Staying in touch is very important and can maintain your motivation. Learn from what others are doing and be creative with your search. Connecting with others in your alumni organization can give you opportunity to discuss job search tactics, receive an up-to-date information on salaries and other helpful insights. This is a form of networking where meaningful professional bonds can be formed. The world is a small place. You never know who might become your business partner in the future. Do not sever the relationships with professors. They get contacted by the industry, may have businesses of their own and can help you land a job. I had very well-meaning professors who recommended me to their friends and colleagues in the field. Be active, stay in touch and form new relationships. All of those have the potential to help you in the short and long term.

5. Connect with professional organizations.
You already have valuable contacts. Reach out to them for help.

Professional organizations are often in touch with local companies. Reach out to them frequently, so they keep you in mind when an opportunity is available. They are there for you. I was very lucky to gain a valued ally in my professional organization, who sent job openings my way and distributed my resume to employers. Attend events (virtually or in person) and get your face in front of people. Once, after attending a lecture, I started a conversation with the lecturer. We ended up connecting on a common topic of interest. We remained in touch and not long after I received a job offer from that person’s company. It is one thing to send out resumes and impress on paper, but it is much easier to relate with someone in person.

6. Do volunteer work.
While you are waiting for employment, keep gaining experience in your field.

The easiest way to gain experience while searching for a job is by volunteering. There are many organizations out there seeking help. While you will not get paid, you will be gaining valuable ‘post-graduation’ work experience lines to add to your resume.
I volunteered extensively during the hard times and contributed with design projects as well as actual field work. I served the community and at the same time made great contacts, some of which I still maintain after 12 years. Any additional line on the resume can help put you ahead of the competition. And let’s face it, you will be positively impacting your community, which is very rewarding.

7. Participate in a competition.
Keep your eyes open for the opportunities available in your line of work.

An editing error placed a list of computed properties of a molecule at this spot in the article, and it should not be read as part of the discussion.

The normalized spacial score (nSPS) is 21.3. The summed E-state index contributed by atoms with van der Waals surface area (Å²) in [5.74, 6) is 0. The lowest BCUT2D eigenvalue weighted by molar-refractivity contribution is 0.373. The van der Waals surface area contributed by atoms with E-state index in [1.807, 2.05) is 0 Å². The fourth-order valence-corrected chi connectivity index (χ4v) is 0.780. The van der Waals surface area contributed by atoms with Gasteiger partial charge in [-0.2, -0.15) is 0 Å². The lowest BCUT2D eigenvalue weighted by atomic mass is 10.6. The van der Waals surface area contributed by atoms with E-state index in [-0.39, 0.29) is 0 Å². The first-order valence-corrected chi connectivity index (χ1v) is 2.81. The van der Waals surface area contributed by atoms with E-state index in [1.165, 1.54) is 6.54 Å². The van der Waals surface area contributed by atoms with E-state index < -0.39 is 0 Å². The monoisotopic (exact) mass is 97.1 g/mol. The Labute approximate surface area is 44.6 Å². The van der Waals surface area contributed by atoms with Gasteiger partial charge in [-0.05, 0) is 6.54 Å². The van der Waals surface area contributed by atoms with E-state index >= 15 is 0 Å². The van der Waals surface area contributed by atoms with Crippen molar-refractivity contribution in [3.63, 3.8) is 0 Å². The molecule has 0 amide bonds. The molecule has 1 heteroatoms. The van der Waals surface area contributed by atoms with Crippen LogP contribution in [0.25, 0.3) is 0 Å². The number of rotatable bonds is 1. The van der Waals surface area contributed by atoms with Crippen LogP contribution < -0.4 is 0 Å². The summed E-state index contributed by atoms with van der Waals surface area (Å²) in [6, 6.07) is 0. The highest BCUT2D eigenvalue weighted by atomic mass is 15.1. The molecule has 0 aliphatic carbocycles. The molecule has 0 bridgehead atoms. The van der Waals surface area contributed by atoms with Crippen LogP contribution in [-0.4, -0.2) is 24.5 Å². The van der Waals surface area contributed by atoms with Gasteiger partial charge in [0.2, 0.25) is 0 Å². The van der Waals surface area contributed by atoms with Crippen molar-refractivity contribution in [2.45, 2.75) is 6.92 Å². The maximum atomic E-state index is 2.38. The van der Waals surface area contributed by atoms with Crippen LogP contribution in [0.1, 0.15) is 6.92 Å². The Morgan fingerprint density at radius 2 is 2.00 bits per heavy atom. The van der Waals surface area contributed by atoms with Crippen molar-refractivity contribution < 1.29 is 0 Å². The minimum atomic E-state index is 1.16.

The architecture industry provides opportunities to participate in design competitions. They can serve to expand your portfolio, can inspire you and keep those creative juices flowing. Competitions helped me to not get too bogged down by rejections. In some cases, competitions can present a chance for professional recognition. I remember participating in a competition for a design project in an underprivileged community in Redhook, Brooklyn. My submission received an honorable mention in the local American Institute of Architects’ design exhibit. That became another line on the resume that helped excel me forward. Even if you are not an architect, there might be a creative outlet in your profession. Find out what it is and participate.

During the recession of 2008 many of the people switched to different careers paths. Applying the steps above and persevering led me to multiple opportunities and employment in the field I love. Presently, I am competing with fewer people in my profession and job opportunities keep flowing my way, even during this new recession. Fortunately, I have a job I love for a company that cares about me and my professional development, a turn of events I could only have dreamt of during the hard times. The initial struggles have shaped me to become a dedicated and creative problem-solver. I have come out on the other side a sought-after worker and a winner in my own right.

I hope you can tackle the steps, persist and become a successfully employed professional. I know it is possible and believe in you! You are a winner in the making!

Ana Koleva, AIA, NCARB

Ana Koleva, AIA is a Project Architect in Cooper Carry’s New York office. She is originally from Bulgaria, studied architecture at the Brandenburg University of Technology, Germany and the University of Virginia. Ana has lived in three countries and 12 cities and has traveled throughout Europe, North America and South America.  Ana’s life experiences support the unconventional ideas she brings to the table. She values continuous learning and sharing experiences to help others.  The desire to help others succeed inspired her to write this letter to job searchers.